So you’re a writer. Or maybe you hate writing. Maybe you’re a student who has been assigned a ton of writing for your class, and you find these assignments frustrating because you don’t consider yourself a writer. Maybe you don’t feel like you have enough experience with writing to call yourself a writer.
Along with assigned writings, most of us have assigned readings for our classes.
I’m going to let you in on a secret: even for readings assigned outside of a writing class, a text can function as a tool box. You can use the tools and techniques an author uses to develop your identity as a writer. So next time your instructor assigns a piece to read, read it as a writer.
Think about it like learning to drive. Many of us have been in cars with good drivers and bad drivers. When we learn to drive, we think about the things we would never do behind the wheel as well as behaviors that are conducive to a safe drive. We select the behaviors we want to replicate when we are behind the wheel because we know that those good behaviors will get us to our destination faster and more safely.
We can do the same thing when we read. Think about something you’ve read that you really enjoyed. What did the author do that made you enjoy the piece? Maybe the author used anecdotes to better illustrate his or her thought. Maybe the author is careful to use clear transitions between thoughts so that you, the reader, are never left wondering how the author moves from one topic to the next.
As you think about what tools the author used to make the piece more effective or more enjoyable to read, you can think about how you might use the same techniques in your own papers.
You can also think about techniques the author uses that make the piece harder to understand or less enjoyable to read. For example, maybe the author used ten dollar words when one dollar words would have sufficed. Knowing that this was not helpful for the reader to understand the piece, you can avoid this mistake in your own writing.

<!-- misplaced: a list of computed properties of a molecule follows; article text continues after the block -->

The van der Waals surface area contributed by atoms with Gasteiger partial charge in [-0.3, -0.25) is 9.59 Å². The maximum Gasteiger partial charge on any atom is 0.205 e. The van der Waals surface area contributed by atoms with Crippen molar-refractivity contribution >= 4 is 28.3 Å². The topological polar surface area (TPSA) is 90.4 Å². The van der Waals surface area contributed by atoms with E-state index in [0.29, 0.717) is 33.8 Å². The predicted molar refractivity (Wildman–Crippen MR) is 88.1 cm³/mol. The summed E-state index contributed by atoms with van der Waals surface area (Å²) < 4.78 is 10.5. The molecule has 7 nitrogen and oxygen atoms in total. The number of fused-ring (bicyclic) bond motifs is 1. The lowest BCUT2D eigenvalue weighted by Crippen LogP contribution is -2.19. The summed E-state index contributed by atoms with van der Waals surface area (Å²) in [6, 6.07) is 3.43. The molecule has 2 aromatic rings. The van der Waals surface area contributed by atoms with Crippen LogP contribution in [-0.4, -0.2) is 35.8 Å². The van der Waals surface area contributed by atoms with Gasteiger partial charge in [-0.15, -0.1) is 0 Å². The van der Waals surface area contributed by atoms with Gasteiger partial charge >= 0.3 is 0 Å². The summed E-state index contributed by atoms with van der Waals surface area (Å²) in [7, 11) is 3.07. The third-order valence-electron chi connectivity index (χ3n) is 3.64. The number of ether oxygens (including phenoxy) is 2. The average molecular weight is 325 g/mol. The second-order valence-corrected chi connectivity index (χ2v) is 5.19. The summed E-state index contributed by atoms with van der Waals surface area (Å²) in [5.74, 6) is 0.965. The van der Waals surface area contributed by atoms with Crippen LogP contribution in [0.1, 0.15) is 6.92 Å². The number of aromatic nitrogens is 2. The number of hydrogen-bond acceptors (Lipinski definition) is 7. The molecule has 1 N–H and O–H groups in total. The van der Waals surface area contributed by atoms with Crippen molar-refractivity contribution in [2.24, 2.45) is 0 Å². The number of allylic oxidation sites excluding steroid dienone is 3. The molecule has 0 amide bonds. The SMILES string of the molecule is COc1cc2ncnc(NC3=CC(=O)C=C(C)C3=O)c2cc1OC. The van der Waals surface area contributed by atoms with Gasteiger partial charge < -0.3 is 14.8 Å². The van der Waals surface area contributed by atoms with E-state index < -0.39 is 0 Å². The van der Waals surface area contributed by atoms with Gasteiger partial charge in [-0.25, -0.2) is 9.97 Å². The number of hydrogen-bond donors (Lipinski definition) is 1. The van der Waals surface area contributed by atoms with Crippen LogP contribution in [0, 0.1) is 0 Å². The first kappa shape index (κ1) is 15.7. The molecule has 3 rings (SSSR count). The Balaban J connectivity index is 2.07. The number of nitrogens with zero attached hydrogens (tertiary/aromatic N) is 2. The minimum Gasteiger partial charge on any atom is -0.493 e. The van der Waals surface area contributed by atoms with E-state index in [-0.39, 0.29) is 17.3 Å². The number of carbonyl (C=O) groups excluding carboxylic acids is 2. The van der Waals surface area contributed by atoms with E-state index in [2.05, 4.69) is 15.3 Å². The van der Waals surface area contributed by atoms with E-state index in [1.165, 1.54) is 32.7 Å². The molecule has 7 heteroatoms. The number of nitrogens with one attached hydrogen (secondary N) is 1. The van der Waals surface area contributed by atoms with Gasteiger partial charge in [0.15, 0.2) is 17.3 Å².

When instructors assign readings, it’s clear to students that there is some information that the student needs to glean from the reading – that’s no secret, right? But sometimes there are secondary lessons that the instructor wants students to learn. Examples and mentor texts help students model successful writing. Many instructors will show students a sample of a successfully completed assignment.
As you read such an example, compare the sample to any rubrics or assignment sheets that have been given by the instructor. What did the successful student do to fulfill all criteria of the assignment? Were the sources cited correctly? Was the paper organized logically? Was the thesis clear and consistent throughout the paper? These are just a few of the things that the student did to ensure that he or she received high marks on the paper, and you can mimic these moves in your own writing.
Speaking of your own writing, once you begin to make these decisions as you complete your assignments, guess what! You’re a writer! And continuing to read as a writer will help you hone your skills.